Musicians Who Tried Their Best to Fight Scalpers In Ticket Prices

via @BruceSpringsteenVEVO | Youtube

It takes a lot of guts to take a stand to a corporate structure that has been in place for many years. Alternative solution to fan and live performance rip-offs is significantly more complex. Several artists have gone a little farther, staying neutral and establishing their own independent music labels, as well as selling $5 tickets to a concert to their supporters. Others, on the other hand, have taken on massive businesses like Ticketmaster in effort to allow shows more affordable to all supporters.


Greta Van Fleet

On social media in 2018, the group expressed their feelings regarding scalpers. “We are actively trying to resolve the troubling issue of scalpers raising ticket prices,” they wrote. “…Bands today are told to raise ticket prices to fight scalpers. This is unacceptable. We want all our fans to be able to see us at a fair price.”


Tom Petty

Tom Petty made waves in 2006 after he revoked 460 tickets in order to deter scalping tickets. The tickets in discussion were initially reserved for his fan club members, but they were resold on third-party ticket-selling platforms for a significant price increase. After Petty’s staff declared the tickets fraudulent, the 460 tickets were put available for purchase on his fan club afterwards, albeit severe safeguards were implemented, such as demanding a picture ID for pickup, eliminating the bulk of scalping.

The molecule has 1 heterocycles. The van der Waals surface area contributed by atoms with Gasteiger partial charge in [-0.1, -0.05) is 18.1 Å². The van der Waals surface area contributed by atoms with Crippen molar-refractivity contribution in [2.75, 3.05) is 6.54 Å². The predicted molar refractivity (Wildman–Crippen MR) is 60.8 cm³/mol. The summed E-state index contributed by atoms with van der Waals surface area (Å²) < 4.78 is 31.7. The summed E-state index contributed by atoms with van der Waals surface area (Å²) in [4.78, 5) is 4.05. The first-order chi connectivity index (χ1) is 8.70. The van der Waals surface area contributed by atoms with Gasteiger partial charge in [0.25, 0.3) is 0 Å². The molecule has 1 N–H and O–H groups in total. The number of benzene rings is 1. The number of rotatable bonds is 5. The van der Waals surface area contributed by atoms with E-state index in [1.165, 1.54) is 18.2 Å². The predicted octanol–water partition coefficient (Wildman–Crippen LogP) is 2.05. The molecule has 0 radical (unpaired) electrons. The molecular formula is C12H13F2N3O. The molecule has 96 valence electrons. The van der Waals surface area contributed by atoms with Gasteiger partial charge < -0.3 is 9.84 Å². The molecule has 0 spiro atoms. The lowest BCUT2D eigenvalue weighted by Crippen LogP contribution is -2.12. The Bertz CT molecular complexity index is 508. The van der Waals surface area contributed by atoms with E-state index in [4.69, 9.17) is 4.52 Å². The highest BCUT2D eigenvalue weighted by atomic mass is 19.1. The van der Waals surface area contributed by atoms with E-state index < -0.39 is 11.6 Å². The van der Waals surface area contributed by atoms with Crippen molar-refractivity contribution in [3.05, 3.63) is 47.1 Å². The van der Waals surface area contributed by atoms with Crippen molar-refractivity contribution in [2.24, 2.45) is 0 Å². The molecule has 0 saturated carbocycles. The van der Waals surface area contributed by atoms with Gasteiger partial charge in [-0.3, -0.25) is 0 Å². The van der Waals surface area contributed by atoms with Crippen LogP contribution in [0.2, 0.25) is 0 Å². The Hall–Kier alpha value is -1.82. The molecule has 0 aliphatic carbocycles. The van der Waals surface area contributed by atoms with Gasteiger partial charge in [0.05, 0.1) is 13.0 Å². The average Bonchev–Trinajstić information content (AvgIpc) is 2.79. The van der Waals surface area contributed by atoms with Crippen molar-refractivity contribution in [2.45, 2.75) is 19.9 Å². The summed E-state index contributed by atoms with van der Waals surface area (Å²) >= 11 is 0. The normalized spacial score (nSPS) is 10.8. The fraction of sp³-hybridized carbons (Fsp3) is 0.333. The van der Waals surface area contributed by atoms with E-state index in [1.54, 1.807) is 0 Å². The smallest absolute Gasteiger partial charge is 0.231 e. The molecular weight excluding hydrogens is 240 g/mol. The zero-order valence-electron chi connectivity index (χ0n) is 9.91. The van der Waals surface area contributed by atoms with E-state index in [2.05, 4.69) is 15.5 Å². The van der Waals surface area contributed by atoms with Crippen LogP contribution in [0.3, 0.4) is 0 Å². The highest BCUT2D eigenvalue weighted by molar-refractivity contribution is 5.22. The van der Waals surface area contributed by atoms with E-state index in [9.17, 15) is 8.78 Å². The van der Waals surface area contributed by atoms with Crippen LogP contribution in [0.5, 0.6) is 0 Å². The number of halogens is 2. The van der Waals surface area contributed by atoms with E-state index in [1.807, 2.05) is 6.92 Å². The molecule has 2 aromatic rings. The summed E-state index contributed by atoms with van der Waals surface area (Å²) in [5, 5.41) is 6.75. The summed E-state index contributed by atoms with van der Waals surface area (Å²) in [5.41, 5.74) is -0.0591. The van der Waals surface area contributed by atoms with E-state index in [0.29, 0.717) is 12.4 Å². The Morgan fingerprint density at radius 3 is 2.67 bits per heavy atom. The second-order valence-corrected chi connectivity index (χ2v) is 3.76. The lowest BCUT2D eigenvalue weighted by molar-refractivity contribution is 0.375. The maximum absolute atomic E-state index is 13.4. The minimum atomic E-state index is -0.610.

Bruce Springsteen

When Bruce Springsteen agreed to play 79 live acoustic shows as part of “Springsteen on Broadway,” he realized the outcome would be scooped up by resellers unless he acted.

He used Ticketmaster’s Verified Fan program, which checks ticket holders and offers them a special identifier to use when purchasing a set number of tickets. As per Rolling Stone, just about 3% of concert tickets wound up on third-party ticket resale platforms.


Metallica, AC/DC and Iron Maiden

Metallica, AC/DC, Iron Maiden, and Pearl Jam are among the music legends that have used cashless ticketing systems to offset huge spikes in ticket resale costs.

This approach is intended to prevent resale since fans who buy tickets must present ID/credit card using the digitized tickets, which can only be accessible via their phone/email/app, making it even harder for scalpers to distribute.



Radiohead collaborated with the fan-to-fan group Ticket Trust in 2012, providing artists and supporters with a socially responsible option to secondary or third-party ticket selling platforms. Furthermore, the group stated that any tickets bought via their own merchandise shop may be redeemed for full price via Ticket Trust if necessary.


Ian MacKaye

For nearly four decades, MacKaye has been a co-founder and co-owner of Dischord Records. He and his group, Fugazi, solely promote their songs at low costs and charge only $5 for show tickets. They even rejected off a record deal for $10 million from Atlantic.


Foo Fighters

For their 2014 Sonic Highways Tour, the Foo Fighters launched the #BeatTheBots effort targeting ticket scalpers. The group offered a pre-sale in person at pop-up cinema sites in towns throughout the country where they would be performing. Fans could only purchase tickets in denominations of 1, 2, or 4 in person.


Pearl Jam

Due to an increase in ticket pricing and service costs for their upcoming tour, Pearl Jam chose to take on Ticketmaster in 1995, while launching Vitalogy. Regardless of the fact that Ticketmaster deals with 90% of the country’s stadiums, the group has promised to shun them.


Rage Against The Machine

Ticket scalpers had a hay day when Rage Against The Machine’s comeback tour hit shelves in 2020. Regrettably, Tom Morello devised a strategy that effectively eliminated around 80 % of the total of the scalping business. The group provided luxury seats for a greater fee, with all proceeds benefiting local charity. They raised nearly $3 million in only 48 hours.